The tail gunner's role was mainly as a lookout for attacking enemy fighters, particularly in British bombers operating at night. As these aircraft operated individually instead of being part of a bombing formation, the bombers' first reaction to an attacking night fighter was to engage in radical evasive maneuvers such as a corkscrew roll; firing guns in defense was of secondary importance. The British slang term for tail gunners was "Tail-end Charlies",[1][2] while in the Luftwaffe they were called Heckschwein ("tail-end pigs").

In the autumn of 1944, the British began deploying Lancasters fitted with the Automatic Gun-Laying Turret, which was fitted with a 3 GHz (9.1 cm) radar. The image from the radar's cathode ray tube was projected onto the turret's gunsight, allowing the gunner to fire on targets in complete darkness, with corrections for lead and bullet drop being automatically computed.

First and last combat usage

The Russian Sikorsky Ilya Muromets (model S-25 variant Geh-2, from March 1916) was the first aircraft equipped with a tail gun position (here, in this photograph, an aircraft of the Imperial Russian Air Service).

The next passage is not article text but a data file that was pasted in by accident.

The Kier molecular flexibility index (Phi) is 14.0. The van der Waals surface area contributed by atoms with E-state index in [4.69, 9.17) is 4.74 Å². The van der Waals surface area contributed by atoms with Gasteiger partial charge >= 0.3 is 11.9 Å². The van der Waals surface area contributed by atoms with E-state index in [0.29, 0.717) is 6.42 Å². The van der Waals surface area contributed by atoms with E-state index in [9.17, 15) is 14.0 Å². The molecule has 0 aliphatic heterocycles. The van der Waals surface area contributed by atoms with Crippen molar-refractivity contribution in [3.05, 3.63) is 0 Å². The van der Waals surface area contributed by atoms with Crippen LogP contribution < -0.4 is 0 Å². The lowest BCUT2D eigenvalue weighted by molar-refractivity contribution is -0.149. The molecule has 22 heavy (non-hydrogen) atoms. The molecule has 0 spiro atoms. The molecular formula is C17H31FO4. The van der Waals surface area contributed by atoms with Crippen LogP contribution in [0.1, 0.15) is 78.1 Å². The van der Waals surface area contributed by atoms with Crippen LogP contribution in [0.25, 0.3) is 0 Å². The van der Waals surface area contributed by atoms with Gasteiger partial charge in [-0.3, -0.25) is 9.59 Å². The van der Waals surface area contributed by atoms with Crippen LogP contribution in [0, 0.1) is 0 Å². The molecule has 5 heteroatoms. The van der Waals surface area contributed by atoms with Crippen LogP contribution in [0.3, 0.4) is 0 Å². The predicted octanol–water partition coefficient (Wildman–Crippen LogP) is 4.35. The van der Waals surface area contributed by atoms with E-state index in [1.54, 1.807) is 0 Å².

The first aircraft to ever have incorporated a tail gunner position was the Sikorsky Ilya Muromets bomber, during World War I and the last years of the Russian Empire. The Ilya Muromets prototype flew for the first time in 1913, with no guns on board and no rear position for the crew. When the war broke out, in 1914, only a few Ilya Muromets copies were built, but increasing numbers were required because of the war effort. After having entered the mass-production phase and having seen combat all along the first year of war against the fighter planes of the German Empire, a rear-defending position appeared to the Imperial Russian Air Service to be more and more vital to protect both the plane and its crewmen.

Sikorsky S-25 Geh-2: a close-up of the gunner sitting in the extreme tail of the aircraft. Notice how the central rudder and the stabilizer were modified to allow the gunner to operate his weapon in all directions. The aircraft on the picture was in service in the Red Air Force.

This is how, on March 1916, saw light of day the model S-25 (variant Geh-2) of the Sikorsky Ilya Muromets bomber plane. This aircraft was the first in history to include on its ending tail area a gunner position.[3] Mass-production of Ilya Muromets bombers, all in all variants included, lasted in 1918 with a total of more than 80 copies. Those Ilya Muromets copies that served after the Russian Revolution, served with soviet red star insignias in the Red Air Force.[3]